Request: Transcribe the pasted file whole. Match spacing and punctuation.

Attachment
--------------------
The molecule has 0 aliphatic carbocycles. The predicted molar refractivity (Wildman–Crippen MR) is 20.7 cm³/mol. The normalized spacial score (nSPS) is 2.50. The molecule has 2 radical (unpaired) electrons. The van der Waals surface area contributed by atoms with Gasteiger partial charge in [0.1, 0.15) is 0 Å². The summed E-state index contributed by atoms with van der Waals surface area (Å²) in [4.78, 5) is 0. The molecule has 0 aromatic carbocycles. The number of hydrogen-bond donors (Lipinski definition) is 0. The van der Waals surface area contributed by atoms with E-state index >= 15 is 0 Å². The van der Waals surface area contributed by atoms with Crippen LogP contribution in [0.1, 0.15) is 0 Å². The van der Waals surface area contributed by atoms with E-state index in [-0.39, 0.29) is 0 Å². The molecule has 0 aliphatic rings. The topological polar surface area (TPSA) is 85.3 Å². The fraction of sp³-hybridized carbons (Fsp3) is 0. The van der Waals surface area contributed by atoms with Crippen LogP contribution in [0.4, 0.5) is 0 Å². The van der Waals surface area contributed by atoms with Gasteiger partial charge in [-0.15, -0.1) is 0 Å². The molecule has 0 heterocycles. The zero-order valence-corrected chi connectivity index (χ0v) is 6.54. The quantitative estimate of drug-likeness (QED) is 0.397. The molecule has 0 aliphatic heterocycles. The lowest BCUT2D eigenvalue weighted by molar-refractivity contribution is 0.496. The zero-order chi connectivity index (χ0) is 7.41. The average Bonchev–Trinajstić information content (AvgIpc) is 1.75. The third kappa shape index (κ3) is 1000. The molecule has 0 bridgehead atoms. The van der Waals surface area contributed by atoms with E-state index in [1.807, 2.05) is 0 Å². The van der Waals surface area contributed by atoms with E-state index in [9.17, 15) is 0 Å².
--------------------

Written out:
The molecule has 0 aliphatic carbocycles. The predicted molar refractivity (Wildman–Crippen MR) is 20.7 cm³/mol. The normalized spacial score (nSPS) is 2.50. The molecule has 2 radical (unpaired) electrons. The van der Waals surface area contributed by atoms with Gasteiger partial charge in [0.1, 0.15) is 0 Å². The summed E-state index contributed by atoms with van der Waals surface area (Å²) in [4.78, 5) is 0. The molecule has 0 aromatic carbocycles. The number of hydrogen-bond donors (Lipinski definition) is 0. The van der Waals surface area contributed by atoms with E-state index >= 15 is 0 Å². The van der Waals surface area contributed by atoms with Crippen LogP contribution in [0.1, 0.15) is 0 Å². The van der Waals surface area contributed by atoms with E-state index in [-0.39, 0.29) is 0 Å². The molecule has 0 aliphatic rings. The topological polar surface area (TPSA) is 85.3 Å². The fraction of sp³-hybridized carbons (Fsp3) is 0. The van der Waals surface area contributed by atoms with Crippen LogP contribution in [0.4, 0.5) is 0 Å². The van der Waals surface area contributed by atoms with Gasteiger partial charge in [-0.15, -0.1) is 0 Å². The molecule has 0 heterocycles. The zero-order valence-corrected chi connectivity index (χ0v) is 6.54. The quantitative estimate of drug-likeness (QED) is 0.397. The molecule has 0 aliphatic heterocycles. The lowest BCUT2D eigenvalue weighted by molar-refractivity contribution is 0.496. The zero-order chi connectivity index (χ0) is 7.41. The average Bonchev–Trinajstić information content (AvgIpc) is 1.75. The third kappa shape index (κ3) is 1000. The molecule has 0 bridgehead atoms. The van der Waals surface area contributed by atoms with E-state index in [1.807, 2.05) is 0 Å². The van der Waals surface area contributed by atoms with E-state index in [9.17, 15) is 0 Å².